The National  Memo Logo

Smart. Sharp. Funny. Fearless.

Monday, December 09, 2019 {{ new Date().getDay() }}

The Kabul Grand Hotel: it sounds like the setting of a movie, the backdrop for international intrigue and failed ambitions.

But the hotel is not a Hollywood fabrication. It exists, although it isn’t open for business. It’s a shell, an abandoned, half-built 209-room monstrosity perilously close to the U.S. Embassy in Kabul, making it a huge security risk.

So the mothballed structure must be heavily guarded, courtesy of U.S. taxpayers.

It was supposed to be a Marriott, but the hotel giant cut ties with the project, citing security concerns. And now a U.S. government oversight agency has issued a report on the rebuilding efforts in Afghanistan accusing the project’s minders of allowing a default on $85 million in loans.

The Office of the Special Inspector General for Afghanistan Reconstruction functions like an auditing agency for what could be considered the Marshall Plan of Afghanistan. SIGAR provides a constant drip of reports chronicling the struggles, few successes and abject failures, such as the hotel and the luxury apartments that were supposed to be built next to it. The loans were made by the Overseas Private Investment Corp., a government financing agency that uses private funds to finance development abroad. OPIC has stated that it continues to seek a resolution on the loans.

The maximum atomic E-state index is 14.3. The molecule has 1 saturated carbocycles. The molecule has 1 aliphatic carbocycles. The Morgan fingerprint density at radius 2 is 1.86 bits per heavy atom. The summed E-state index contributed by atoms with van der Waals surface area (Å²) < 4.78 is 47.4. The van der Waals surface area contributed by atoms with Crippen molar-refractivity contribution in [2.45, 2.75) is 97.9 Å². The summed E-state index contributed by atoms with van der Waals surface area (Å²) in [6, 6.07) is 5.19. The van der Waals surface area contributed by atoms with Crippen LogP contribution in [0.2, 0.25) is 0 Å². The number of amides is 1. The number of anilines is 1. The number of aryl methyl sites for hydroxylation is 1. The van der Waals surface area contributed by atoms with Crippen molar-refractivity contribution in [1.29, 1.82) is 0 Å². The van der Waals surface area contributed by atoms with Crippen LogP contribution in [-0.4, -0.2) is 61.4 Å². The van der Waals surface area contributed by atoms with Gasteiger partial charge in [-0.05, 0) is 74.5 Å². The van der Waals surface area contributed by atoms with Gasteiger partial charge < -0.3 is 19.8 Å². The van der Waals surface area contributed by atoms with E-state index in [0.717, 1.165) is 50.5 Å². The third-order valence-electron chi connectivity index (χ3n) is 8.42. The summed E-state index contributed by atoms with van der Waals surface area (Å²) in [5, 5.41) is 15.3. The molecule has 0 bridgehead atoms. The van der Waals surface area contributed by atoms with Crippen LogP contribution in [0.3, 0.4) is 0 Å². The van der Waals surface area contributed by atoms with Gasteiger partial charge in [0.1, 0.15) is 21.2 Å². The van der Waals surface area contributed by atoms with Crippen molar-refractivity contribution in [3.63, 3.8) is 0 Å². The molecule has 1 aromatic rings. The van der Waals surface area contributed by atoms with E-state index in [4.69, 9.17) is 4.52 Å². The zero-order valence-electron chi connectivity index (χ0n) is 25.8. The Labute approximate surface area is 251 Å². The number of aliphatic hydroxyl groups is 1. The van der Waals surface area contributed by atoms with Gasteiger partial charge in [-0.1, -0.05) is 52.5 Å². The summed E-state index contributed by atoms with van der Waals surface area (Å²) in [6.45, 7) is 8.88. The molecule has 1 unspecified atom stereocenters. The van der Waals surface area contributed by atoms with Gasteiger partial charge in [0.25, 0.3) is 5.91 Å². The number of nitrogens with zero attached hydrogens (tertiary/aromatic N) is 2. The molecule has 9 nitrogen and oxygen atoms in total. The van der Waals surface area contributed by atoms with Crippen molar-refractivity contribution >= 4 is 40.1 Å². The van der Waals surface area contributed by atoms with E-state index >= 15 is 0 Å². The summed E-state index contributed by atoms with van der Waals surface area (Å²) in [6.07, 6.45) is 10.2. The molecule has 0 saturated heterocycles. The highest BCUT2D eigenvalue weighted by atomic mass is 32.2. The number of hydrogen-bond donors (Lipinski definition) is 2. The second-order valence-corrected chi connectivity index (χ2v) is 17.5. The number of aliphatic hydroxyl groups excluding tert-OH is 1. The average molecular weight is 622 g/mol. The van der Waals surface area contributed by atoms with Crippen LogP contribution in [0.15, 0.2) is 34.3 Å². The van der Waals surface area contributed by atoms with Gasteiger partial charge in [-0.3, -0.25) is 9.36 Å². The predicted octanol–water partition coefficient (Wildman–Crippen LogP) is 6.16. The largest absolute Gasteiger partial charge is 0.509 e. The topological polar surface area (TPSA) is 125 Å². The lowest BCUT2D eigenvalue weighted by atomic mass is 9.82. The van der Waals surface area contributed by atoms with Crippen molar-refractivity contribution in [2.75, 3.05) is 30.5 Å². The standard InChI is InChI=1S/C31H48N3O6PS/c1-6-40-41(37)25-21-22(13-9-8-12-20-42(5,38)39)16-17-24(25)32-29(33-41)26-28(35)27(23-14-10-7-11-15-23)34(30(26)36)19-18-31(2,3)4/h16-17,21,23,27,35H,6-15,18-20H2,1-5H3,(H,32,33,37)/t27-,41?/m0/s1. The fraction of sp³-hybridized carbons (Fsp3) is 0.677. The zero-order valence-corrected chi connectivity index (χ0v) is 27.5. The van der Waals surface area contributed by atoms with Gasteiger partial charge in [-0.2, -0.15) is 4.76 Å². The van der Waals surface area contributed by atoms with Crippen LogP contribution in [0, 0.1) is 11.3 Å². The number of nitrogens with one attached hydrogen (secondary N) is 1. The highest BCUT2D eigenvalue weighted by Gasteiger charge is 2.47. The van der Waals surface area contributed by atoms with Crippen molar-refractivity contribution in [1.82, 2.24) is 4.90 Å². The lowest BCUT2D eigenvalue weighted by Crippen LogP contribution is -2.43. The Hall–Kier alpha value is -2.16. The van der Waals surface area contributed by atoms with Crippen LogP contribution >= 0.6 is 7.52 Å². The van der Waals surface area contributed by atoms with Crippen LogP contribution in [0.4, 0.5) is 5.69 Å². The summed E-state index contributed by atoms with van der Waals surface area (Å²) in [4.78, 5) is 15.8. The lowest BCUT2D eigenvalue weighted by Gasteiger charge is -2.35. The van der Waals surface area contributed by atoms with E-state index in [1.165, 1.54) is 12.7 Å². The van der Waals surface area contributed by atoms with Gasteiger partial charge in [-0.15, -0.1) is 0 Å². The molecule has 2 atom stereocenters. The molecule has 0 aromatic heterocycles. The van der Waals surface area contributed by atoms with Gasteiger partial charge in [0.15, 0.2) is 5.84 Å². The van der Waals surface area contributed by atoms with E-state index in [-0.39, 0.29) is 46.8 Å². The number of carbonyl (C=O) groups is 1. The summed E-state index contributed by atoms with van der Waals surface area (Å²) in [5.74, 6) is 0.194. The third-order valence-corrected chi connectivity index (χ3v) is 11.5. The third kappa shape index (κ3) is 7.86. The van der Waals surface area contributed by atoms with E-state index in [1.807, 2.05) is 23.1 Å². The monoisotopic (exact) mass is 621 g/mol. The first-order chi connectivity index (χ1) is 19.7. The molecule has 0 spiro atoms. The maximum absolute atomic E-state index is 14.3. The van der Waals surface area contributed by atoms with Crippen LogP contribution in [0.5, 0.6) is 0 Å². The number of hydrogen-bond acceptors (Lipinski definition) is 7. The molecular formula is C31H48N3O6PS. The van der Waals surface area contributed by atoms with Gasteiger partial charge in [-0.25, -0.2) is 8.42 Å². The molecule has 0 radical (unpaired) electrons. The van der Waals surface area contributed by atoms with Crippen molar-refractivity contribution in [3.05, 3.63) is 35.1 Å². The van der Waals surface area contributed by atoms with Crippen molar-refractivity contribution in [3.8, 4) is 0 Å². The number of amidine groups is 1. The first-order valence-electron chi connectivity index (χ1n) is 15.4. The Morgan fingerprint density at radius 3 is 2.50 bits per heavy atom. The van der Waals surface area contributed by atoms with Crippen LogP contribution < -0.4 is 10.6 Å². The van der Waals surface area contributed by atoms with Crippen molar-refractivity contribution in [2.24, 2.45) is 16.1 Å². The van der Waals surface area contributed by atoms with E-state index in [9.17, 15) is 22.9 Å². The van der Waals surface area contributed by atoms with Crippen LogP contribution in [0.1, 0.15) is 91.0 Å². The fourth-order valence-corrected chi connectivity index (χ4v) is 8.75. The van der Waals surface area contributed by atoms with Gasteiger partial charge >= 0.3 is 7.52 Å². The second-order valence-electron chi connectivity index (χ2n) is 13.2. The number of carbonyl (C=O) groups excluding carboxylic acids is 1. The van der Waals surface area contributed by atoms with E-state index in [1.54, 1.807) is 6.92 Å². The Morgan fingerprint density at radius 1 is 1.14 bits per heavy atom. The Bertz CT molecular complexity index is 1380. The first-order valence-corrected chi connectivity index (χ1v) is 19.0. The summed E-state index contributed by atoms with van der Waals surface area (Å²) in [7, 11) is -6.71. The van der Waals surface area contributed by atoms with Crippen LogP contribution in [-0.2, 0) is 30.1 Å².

The hotel and the apartment complex were intended to provide Afghans jobs, and to house diplomats, investors and others who would be part of strengthening Afghanistan after our troops and coalition forces pulled out.

The SIGAR report showed pictures of the properties, missing walls and windows, along with furnished model rooms, covered in dust and lacking electricity, water or other utilities. The promised August 2013 opening of the apartment building was termed “blatantly false and unrealistic.” Like so many projects SIGAR investigated, this one was plagued by waste and fraud, compounded by lack of oversight.

More than a year ago, SIGAR Special Inspector General John F. Sopko warned, “Afghanistan’s problems extend far beyond its borders, and we ignore them at our peril.”

Afghans were one-quarter of the million migrants and refugees moving across Europe in 2015, leaving because of the lack of jobs and insecurity in their homeland. That ought to remind us how important it is to get these national reconstruction projects right, and what happens when they fail.

This latest SIGAR report comes at a crucial time. As Donald Trump prepares to take over the presidency, it remains to be seen whether he will take interest in such rebuilding efforts. His isolationist campaign rhetoric suggests that he will not.

The same day the SIGAR report was released, outgoing President Barack Obama was meeting with Chancellor Angela Merkel in Berlin.

In a news conference after the meeting, Obama explained America’s ongoing mission in places around the world like Afghanistan. The United States is “the voice that insists on rules and norms governing international affairs, the voice that helps to steer the world away from war wherever possible; that’s our voice more often than not,” Obama said. “And we’re not always successful, but if that voice is absent or divided, we will live in a meaner, harsher and more troubled world.”